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<title>The Lemon Parser Generator</title>
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<h1 align=center>The Lemon Parser Generator</h1>
<p>Lemon is an LALR(1) parser generator for C or C++.
It does the same job as ``bison'' and ``yacc''.
But lemon is not another bison or yacc clone. It
uses a different grammar syntax which is designed to
reduce the number of coding errors. Lemon also uses a more
sophisticated parsing engine that is faster than yacc and
bison and which is both reentrant and thread-safe.
Furthermore, Lemon implements features that can be used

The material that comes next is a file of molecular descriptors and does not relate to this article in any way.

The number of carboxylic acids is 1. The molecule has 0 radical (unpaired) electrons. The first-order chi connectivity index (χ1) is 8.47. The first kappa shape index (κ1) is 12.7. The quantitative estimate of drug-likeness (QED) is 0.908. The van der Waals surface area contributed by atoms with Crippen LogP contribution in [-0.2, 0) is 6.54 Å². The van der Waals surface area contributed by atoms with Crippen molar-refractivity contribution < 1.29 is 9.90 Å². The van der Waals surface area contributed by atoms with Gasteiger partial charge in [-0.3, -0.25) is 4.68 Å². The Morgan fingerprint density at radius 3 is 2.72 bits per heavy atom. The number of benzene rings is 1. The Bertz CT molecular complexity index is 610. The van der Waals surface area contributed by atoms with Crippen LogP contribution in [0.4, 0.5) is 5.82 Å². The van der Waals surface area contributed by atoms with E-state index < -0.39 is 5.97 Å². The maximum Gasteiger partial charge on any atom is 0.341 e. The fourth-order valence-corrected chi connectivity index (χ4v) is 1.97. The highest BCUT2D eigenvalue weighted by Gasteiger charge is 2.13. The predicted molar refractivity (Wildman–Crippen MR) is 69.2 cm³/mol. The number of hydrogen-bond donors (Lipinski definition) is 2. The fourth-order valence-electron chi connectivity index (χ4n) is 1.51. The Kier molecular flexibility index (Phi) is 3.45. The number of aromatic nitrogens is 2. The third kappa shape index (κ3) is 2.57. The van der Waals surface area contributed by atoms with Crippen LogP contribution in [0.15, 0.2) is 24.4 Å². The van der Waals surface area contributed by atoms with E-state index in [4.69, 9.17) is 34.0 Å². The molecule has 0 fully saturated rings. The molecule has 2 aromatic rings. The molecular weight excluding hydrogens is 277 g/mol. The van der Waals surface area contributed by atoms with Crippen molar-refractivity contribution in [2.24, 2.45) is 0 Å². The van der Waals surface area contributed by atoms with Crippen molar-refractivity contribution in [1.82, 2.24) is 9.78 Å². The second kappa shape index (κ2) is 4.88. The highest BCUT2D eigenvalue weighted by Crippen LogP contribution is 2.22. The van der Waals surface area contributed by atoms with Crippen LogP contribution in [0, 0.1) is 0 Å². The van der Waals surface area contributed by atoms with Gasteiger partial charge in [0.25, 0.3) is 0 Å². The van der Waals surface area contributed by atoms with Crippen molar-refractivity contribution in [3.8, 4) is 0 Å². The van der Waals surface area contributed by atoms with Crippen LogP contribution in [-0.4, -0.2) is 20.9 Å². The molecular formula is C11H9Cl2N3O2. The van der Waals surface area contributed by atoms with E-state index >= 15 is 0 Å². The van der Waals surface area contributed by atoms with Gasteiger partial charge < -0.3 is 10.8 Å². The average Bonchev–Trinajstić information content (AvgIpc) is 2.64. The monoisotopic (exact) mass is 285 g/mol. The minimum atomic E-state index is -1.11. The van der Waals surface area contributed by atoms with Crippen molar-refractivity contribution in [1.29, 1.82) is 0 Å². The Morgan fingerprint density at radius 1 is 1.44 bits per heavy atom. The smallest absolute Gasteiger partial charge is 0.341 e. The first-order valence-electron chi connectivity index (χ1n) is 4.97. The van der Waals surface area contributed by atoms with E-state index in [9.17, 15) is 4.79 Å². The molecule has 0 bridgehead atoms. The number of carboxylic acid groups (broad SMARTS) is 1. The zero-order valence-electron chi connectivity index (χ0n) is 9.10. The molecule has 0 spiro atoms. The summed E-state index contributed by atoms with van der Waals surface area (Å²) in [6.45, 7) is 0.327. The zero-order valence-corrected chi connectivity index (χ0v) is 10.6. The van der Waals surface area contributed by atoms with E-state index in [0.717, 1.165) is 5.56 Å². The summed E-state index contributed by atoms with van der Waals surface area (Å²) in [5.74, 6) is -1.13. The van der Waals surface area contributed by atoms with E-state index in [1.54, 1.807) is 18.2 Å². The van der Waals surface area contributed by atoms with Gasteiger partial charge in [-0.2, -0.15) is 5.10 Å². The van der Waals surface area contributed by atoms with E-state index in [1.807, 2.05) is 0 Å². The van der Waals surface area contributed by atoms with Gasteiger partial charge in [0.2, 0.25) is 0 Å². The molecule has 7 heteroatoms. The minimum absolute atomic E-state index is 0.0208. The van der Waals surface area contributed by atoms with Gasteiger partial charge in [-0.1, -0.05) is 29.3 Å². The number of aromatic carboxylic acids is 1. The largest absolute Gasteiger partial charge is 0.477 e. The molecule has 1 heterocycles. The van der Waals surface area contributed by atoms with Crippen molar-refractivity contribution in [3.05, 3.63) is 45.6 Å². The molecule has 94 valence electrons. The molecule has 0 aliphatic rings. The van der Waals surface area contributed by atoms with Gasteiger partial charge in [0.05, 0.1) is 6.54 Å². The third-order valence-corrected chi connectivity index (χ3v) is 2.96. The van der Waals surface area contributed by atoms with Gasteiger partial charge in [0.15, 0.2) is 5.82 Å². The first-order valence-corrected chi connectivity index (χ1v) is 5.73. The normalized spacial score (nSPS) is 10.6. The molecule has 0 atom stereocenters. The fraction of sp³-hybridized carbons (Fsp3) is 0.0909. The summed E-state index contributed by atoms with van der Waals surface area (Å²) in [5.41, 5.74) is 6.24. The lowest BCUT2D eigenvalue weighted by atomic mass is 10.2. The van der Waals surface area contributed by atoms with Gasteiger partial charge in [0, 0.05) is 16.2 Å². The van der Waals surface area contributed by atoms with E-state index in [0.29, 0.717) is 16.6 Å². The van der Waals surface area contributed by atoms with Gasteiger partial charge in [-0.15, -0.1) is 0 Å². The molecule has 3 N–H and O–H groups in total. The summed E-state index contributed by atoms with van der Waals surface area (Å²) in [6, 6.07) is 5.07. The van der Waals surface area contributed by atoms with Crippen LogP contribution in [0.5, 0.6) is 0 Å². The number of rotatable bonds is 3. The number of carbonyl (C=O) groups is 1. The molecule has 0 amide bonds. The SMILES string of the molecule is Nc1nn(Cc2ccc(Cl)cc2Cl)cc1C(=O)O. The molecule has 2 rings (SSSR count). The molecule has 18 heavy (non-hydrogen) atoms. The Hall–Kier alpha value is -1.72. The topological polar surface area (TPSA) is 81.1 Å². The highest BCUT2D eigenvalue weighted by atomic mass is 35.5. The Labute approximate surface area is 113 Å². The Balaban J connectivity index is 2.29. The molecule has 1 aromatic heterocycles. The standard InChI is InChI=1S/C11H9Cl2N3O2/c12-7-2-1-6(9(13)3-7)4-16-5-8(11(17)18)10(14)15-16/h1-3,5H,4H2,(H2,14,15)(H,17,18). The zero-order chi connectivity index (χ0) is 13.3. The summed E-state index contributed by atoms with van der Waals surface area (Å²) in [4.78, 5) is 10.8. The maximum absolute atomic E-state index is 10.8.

to eliminate resource leaks, making is suitable for use
in long-running programs such as graphical user interfaces
or embedded controllers.</p>
<p>This document is an introduction to the Lemon
parser generator.</p>
<h2>Theory of Operation</h2>
<p>The main goal of Lemon is to translate a context free grammar (CFG)
for a particular language into C code that implements a parser for
that language.
The program has two inputs:
<li>The grammar specification.
<li>A parser template file.
Typically, only the grammar specification is supplied by the programmer.
Lemon comes with a default parser template which works fine for most
applications. But the user is free to substitute a different parser
template if desired.</p>
<p>Depending on command-line options, Lemon will generate between
one and three files of outputs.
<li>C code to implement the parser.
<li>A header file defining an integer ID for each terminal symbol.
<li>An information file that describes the states of the generated parser